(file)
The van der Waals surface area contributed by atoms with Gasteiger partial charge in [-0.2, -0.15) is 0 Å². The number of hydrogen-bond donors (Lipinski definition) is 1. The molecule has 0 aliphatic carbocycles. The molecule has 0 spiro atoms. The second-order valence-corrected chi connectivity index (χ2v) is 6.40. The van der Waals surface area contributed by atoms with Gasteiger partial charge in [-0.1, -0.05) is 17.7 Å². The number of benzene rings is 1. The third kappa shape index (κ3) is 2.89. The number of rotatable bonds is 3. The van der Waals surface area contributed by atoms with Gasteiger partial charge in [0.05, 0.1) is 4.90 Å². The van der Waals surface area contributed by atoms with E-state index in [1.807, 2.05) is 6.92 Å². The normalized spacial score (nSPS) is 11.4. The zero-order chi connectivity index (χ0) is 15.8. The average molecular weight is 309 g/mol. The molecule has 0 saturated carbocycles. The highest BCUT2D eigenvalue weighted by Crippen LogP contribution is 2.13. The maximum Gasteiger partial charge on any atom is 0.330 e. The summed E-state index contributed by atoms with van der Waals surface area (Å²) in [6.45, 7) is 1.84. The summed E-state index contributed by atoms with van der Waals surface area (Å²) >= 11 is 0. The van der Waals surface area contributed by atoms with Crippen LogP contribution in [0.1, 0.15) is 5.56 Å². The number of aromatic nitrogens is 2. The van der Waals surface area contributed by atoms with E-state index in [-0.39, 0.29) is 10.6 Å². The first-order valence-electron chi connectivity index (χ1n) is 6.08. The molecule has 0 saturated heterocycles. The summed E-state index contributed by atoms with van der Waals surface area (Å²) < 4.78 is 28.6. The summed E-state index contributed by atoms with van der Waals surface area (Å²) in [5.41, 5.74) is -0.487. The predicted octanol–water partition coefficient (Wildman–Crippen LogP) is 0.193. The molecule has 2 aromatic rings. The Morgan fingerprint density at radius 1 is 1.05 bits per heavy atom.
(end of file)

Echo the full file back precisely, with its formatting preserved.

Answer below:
The van der Waals surface area contributed by atoms with Gasteiger partial charge in [-0.2, -0.15) is 0 Å². The number of hydrogen-bond donors (Lipinski definition) is 1. The molecule has 0 aliphatic carbocycles. The molecule has 0 spiro atoms. The second-order valence-corrected chi connectivity index (χ2v) is 6.40. The van der Waals surface area contributed by atoms with Gasteiger partial charge in [-0.1, -0.05) is 17.7 Å². The number of benzene rings is 1. The third kappa shape index (κ3) is 2.89. The number of rotatable bonds is 3. The van der Waals surface area contributed by atoms with Gasteiger partial charge in [0.05, 0.1) is 4.90 Å². The van der Waals surface area contributed by atoms with E-state index in [1.807, 2.05) is 6.92 Å². The normalized spacial score (nSPS) is 11.4. The zero-order chi connectivity index (χ0) is 15.8. The average molecular weight is 309 g/mol. The molecule has 0 saturated carbocycles. The highest BCUT2D eigenvalue weighted by Crippen LogP contribution is 2.13. The maximum Gasteiger partial charge on any atom is 0.330 e. The summed E-state index contributed by atoms with van der Waals surface area (Å²) in [6.45, 7) is 1.84. The summed E-state index contributed by atoms with van der Waals surface area (Å²) >= 11 is 0. The van der Waals surface area contributed by atoms with Crippen LogP contribution in [0.1, 0.15) is 5.56 Å². The number of aromatic nitrogens is 2. The van der Waals surface area contributed by atoms with E-state index in [-0.39, 0.29) is 10.6 Å². The first-order valence-electron chi connectivity index (χ1n) is 6.08. The molecule has 0 saturated heterocycles. The summed E-state index contributed by atoms with van der Waals surface area (Å²) < 4.78 is 28.6. The summed E-state index contributed by atoms with van der Waals surface area (Å²) in [5.41, 5.74) is -0.487. The predicted octanol–water partition coefficient (Wildman–Crippen LogP) is 0.193. The molecule has 2 aromatic rings. The Morgan fingerprint density at radius 1 is 1.05 bits per heavy atom.